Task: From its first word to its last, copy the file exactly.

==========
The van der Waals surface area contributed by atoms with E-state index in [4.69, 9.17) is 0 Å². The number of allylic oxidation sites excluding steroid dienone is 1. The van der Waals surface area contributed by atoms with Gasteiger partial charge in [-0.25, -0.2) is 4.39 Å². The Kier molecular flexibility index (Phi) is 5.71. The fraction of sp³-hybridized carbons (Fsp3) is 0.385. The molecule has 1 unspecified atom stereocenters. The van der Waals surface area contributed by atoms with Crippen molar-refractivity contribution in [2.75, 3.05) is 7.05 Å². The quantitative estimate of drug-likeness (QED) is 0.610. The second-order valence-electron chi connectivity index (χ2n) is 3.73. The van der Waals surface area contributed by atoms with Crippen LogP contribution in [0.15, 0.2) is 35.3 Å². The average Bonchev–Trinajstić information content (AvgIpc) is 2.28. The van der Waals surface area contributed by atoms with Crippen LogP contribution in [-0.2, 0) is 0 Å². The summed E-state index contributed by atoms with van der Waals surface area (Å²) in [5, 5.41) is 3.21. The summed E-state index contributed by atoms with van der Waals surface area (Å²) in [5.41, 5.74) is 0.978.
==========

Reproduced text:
The van der Waals surface area contributed by atoms with E-state index in [4.69, 9.17) is 0 Å². The number of allylic oxidation sites excluding steroid dienone is 1. The van der Waals surface area contributed by atoms with Gasteiger partial charge in [-0.25, -0.2) is 4.39 Å². The Kier molecular flexibility index (Phi) is 5.71. The fraction of sp³-hybridized carbons (Fsp3) is 0.385. The molecule has 1 unspecified atom stereocenters. The van der Waals surface area contributed by atoms with Crippen molar-refractivity contribution in [2.75, 3.05) is 7.05 Å². The quantitative estimate of drug-likeness (QED) is 0.610. The second-order valence-electron chi connectivity index (χ2n) is 3.73. The van der Waals surface area contributed by atoms with Crippen LogP contribution in [0.15, 0.2) is 35.3 Å². The average Bonchev–Trinajstić information content (AvgIpc) is 2.28. The van der Waals surface area contributed by atoms with Crippen LogP contribution in [-0.2, 0) is 0 Å². The summed E-state index contributed by atoms with van der Waals surface area (Å²) in [5, 5.41) is 3.21. The summed E-state index contributed by atoms with van der Waals surface area (Å²) in [5.41, 5.74) is 0.978.